Hawaiʻi’s archipelago presents the unique opportunity to visit several islands during your visit. With six major islands in the chain, there is much to explore, and believe it or not, each island offers a noticeably different experience from the next.
But, just because there are many islands to visit doesn’t mean you should. There are logistical and time restraints to island hopping, and some folks find it more enjoyable to stay put on one island.
Table of contents
Table of Contents
- The dos and don’ts of island hopping
- Recommended minimum stay per island
- Suggested island pairings
- Day trips between islands
- Airline options + typical costs
- How to save money while island hopping
The dos and don’ts of island hopping
What’s the best plan of action for you? Below, we look at reasons for and against island hopping and offer some advice on the best way to plan your trip.
Why Should You Island Hop?
One mistake first-time travelers to Hawaiʻi make is assuming that all the Hawaiian islands are the same. This is definitely not the case! Each island carries its own unique personality and atmosphere despite the underlying similarities.
Both Kauaʻi and Maui have mountains and beaches, for example, but no one who has visited would ever get them confused. Oʻahu is the only island with a major metropolitan area, while Molokaʻi has no stoplights. Each island also has its own strengths – Maui and Oʻahu have the most white-sand beaches to offer, while the volcanic exploration on the Big Island is like no other.
In this way, a visit to a variety of islands can offer a wider perspective on Hawaiʻi as a whole, and provide the opportunity to experience variations in landscapes and lifestyles. With proper planning, you can execute a multi-island trip that showcases the varying and encompassing beauty of the individual islands.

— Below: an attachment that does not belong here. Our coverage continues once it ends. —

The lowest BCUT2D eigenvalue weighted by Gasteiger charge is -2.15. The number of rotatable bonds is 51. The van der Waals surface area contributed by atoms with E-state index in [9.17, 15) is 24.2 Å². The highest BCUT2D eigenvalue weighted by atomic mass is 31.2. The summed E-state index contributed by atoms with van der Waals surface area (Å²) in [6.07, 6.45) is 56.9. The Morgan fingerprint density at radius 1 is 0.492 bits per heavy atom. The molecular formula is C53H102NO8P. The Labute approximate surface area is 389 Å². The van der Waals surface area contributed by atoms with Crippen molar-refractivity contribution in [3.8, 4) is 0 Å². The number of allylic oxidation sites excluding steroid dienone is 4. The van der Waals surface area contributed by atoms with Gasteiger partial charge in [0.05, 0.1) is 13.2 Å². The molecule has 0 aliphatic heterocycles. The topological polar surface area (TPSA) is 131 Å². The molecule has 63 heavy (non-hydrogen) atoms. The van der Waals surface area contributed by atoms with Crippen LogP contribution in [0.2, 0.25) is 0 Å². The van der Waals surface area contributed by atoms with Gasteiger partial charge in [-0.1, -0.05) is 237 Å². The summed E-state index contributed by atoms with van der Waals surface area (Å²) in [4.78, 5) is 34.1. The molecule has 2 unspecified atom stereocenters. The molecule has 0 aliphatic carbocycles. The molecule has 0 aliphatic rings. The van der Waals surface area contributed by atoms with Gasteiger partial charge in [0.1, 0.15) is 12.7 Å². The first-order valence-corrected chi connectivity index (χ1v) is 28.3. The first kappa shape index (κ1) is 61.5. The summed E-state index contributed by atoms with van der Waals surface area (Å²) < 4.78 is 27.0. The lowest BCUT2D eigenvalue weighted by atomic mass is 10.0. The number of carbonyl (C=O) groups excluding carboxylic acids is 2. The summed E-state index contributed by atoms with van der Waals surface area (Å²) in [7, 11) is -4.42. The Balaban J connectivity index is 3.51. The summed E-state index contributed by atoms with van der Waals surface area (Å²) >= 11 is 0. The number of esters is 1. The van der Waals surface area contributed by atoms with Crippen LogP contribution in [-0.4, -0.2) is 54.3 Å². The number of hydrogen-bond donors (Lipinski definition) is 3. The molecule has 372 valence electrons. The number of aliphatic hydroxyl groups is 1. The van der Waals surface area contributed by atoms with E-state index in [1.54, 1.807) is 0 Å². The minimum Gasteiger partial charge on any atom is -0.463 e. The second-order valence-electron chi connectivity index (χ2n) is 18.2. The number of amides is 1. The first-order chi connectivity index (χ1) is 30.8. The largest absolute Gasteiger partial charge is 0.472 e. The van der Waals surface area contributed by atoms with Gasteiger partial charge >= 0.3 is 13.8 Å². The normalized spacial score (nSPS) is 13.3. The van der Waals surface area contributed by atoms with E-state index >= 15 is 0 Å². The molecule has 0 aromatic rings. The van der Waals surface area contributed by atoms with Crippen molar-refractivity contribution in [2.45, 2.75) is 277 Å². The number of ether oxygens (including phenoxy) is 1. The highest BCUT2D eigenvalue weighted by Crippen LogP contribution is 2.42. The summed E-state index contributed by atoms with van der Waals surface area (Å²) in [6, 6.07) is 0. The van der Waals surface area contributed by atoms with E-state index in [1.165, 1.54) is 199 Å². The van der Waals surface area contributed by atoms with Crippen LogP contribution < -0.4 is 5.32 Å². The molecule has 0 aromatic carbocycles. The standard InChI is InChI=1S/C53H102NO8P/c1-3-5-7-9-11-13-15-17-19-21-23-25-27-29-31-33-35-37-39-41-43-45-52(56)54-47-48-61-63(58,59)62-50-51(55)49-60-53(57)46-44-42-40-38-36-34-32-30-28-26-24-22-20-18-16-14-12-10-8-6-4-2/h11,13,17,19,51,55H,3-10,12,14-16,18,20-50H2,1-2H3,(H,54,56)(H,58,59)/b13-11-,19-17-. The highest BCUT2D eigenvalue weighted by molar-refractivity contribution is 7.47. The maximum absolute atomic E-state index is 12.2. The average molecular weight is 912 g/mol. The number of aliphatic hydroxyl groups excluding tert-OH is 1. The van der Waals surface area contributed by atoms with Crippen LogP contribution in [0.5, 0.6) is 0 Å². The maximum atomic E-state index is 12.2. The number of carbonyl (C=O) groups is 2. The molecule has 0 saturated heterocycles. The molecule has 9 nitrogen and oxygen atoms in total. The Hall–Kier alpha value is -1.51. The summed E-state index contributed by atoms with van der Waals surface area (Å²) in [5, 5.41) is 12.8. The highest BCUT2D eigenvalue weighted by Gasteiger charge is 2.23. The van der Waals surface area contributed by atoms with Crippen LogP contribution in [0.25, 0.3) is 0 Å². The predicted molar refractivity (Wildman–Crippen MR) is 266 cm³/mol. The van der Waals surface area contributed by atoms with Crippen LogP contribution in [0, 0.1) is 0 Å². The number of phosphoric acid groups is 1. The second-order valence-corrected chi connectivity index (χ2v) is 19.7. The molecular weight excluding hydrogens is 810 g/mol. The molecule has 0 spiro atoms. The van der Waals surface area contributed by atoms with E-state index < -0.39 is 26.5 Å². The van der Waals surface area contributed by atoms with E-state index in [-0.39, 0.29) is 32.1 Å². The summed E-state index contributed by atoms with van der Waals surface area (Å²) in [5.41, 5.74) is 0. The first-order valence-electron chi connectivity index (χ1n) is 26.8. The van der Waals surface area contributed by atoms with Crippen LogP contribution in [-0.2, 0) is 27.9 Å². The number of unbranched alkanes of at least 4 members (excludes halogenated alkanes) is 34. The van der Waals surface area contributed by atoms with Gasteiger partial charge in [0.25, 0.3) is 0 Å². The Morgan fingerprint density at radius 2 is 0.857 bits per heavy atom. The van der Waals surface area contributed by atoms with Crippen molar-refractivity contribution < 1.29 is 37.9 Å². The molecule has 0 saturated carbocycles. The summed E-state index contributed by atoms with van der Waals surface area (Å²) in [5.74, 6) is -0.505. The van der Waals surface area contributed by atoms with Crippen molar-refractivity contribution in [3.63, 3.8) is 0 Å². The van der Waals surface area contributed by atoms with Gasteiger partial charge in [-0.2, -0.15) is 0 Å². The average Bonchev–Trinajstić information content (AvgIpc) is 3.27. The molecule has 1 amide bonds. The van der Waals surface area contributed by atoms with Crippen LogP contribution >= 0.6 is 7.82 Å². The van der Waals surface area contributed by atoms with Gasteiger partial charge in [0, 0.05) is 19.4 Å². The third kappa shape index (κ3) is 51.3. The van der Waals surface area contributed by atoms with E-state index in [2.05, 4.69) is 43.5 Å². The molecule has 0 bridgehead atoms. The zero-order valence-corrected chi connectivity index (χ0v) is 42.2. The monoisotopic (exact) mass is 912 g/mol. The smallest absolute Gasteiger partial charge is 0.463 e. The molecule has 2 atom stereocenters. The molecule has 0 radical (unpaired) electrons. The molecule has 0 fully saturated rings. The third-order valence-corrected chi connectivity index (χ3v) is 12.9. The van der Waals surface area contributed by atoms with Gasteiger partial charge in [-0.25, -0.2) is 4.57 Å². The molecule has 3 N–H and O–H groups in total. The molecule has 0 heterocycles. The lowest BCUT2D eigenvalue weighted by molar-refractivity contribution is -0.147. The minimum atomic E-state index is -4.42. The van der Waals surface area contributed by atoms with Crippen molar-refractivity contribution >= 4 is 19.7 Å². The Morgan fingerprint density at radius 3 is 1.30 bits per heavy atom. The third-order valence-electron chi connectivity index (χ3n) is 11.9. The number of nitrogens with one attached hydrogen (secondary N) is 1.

Why Shouldn’t You Island Hop?
Island hopping, while rewarding, requires effort. You’ll need to pack up and spend a couple hours at the airport in order to take the short flight over to another island. Many people come to Hawaiʻi to relax, and find this process undesirable.
How much exploring you want to do is also a factor. If you plan to spend each and every day on the beach, staying put could be more relaxing than island hopping (though island hopping could introduce you to a variety of awesome beaches!).
Other folks prefer to spend more time on one island and get to know it really well as opposed to spreading out their time across multiple islands and only getting an overview of each. If you only spend a day or two in Honolulu, for example, you will end up with a very skewed view of Oʻahu. Spending more time on one island gives you the complete picture of that particular island.
Traveling to multiple islands is also more expensive, since you need to buy the interisland flights and will incur accessory costs along the way, such as taxis, car rentals, baggage fees, short-term accommodations, etc.
Recommended Minimum Stay on Each Island
If you’re going to island hop, make sure you give yourself enough time to enjoy it. Visiting each island for one day, for example, would not be worth the effort. Below is what we recommend for minimum stays on each island when bouncing between them.